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#1 Cause of Dog Behavior Problems

The other day someone asked me a question I've never been asked: "What is the #1 root cause of most behavior problems?"

My first thought was that it is impossible to choose one, that doing so would be an oversimplification and therefore useless. But over the next few days I pondered the question and an answer came to mind.

Over the years if a person deals with enough dogs and behavior problems, he or she will begin to notice things: Dogs have similar behavior problems to human children. Dogs' personalities and behaviors tend to mirror their owners'. Most dogs eat too much and exercise too little. A lot of dogs don't listen to their owners. Many dogs experience lots of love but little discipline. So on and so forth. But one problem stood out. We experience it all the time.

Like their humans, American dogs get enough exercise. Many of the dogs we encounter have all sorts of behavior problems which their owners want fixed. We come up with a detailed plan and take the dog into our Canine College to work on the behaviors. Any dog, whether in college or not, get a lot of exercise when in our care. They run, wrestle, play tug-o-war, retrieve balls, etc. as a part of their daily routine. And interestingly, once many problem dogs begin to get sufficient exercise, often their behavior improves dramatically with no training whatsoever. Their happy owners say, "He's a different dog. You guys are amazing. What in the world did you do?

We simply shrug and say, "We just exercised him a lot."

That a problem dog can turn around with only exercise isn't always the case, but almost always the exercise makes a big difference. Think about it. Have you ever been trapped inside for days during a storm? How have you felt when constrained during the Covid pandemic? Did you go a little nuts, do and say things wouldn't normally, develop a few odd habits? This is exactly what happens when your dog, an animal designed to run, doesn't get enough exercise. (Of course some dogs are old or have health issues. I'm generalizing, of course.)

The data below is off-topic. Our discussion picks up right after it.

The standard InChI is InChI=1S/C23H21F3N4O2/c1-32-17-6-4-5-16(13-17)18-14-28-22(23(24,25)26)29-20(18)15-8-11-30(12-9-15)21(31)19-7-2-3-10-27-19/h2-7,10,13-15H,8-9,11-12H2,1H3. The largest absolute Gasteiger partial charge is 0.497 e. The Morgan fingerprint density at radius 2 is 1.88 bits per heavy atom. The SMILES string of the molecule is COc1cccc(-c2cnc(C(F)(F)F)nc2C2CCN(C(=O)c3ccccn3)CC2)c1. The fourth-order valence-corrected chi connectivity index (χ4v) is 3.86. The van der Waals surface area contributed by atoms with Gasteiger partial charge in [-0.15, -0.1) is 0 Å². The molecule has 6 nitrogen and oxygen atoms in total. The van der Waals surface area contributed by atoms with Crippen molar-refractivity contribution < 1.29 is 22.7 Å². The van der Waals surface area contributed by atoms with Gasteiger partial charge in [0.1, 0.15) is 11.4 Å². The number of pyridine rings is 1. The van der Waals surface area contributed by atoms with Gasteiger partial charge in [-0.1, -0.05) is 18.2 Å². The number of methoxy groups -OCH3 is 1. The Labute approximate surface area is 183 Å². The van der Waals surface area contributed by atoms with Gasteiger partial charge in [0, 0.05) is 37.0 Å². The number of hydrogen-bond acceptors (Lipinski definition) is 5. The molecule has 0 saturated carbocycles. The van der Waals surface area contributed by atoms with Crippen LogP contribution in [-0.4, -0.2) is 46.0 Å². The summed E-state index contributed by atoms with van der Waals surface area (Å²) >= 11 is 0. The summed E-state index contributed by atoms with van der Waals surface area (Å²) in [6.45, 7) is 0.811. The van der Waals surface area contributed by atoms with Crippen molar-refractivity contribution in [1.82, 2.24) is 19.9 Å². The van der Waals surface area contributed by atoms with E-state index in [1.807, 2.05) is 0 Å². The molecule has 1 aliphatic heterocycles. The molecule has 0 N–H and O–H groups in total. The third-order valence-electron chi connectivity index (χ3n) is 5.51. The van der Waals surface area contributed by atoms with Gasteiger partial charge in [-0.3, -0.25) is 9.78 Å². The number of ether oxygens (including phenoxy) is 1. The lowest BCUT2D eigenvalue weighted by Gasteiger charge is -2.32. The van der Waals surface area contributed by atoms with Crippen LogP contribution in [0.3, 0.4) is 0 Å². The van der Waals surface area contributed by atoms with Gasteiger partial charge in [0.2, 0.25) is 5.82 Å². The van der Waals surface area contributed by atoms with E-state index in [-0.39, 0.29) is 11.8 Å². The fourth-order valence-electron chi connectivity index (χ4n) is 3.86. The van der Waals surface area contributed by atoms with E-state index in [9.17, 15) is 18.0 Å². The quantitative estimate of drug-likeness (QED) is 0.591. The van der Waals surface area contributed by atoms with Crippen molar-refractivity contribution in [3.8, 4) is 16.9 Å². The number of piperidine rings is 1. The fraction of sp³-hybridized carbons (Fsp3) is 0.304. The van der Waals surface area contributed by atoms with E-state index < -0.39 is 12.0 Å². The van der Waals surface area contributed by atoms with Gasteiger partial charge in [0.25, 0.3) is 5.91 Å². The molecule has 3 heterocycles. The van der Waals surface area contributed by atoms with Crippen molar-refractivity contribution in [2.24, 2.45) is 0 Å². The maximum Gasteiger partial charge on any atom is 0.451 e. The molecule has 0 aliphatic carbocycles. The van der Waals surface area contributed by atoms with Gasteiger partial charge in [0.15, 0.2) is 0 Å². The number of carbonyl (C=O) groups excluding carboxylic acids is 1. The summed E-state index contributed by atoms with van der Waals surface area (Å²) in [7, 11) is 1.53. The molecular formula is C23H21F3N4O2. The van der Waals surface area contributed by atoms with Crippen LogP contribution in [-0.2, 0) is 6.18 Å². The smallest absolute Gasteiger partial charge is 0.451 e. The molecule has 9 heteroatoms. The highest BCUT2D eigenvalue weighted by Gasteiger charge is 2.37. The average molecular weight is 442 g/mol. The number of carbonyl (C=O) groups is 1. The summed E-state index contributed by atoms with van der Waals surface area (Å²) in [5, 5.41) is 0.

Recently a very out-of-control, young, male golden retriever came to us for training. We knew he had some behavior problems but had no idea how many. He knocked me down multiple times, scratched my face inadvertently, barked incessantly, and bloodied my nose by jumping up and hitting me with his head. He was so overbearing during Day Play that the other dogs disliked him. He ran and ran and ran, and after a few days his demeanor began to calm slightly. After a week we noticed a huge difference. I still had to be tough on him and teach him not to jump on or knock down people. But the exercise made more difference than anything.

If your dog has developed behavior problems, and he or she is somewhat inactive, you might start by asking if the behaviors could be related to lack of exercise. It certainly wouldn't hurt to increase his or her activity level significantly for a couple of weeks and see if he demeanor and behavior improve. Leash walks aren't enough, of course. Off-leash hikes, frisbee throwing, ball retrieving; any of those activities are great. And if you're too busy or unwilling to provide Fido strenuous exercise, send him to a quality dog daycare program that will provide it. But however Fido gets it, vigorous exercise is one of the most important gifts you can give him. And the gift might greatly benefit you, too.

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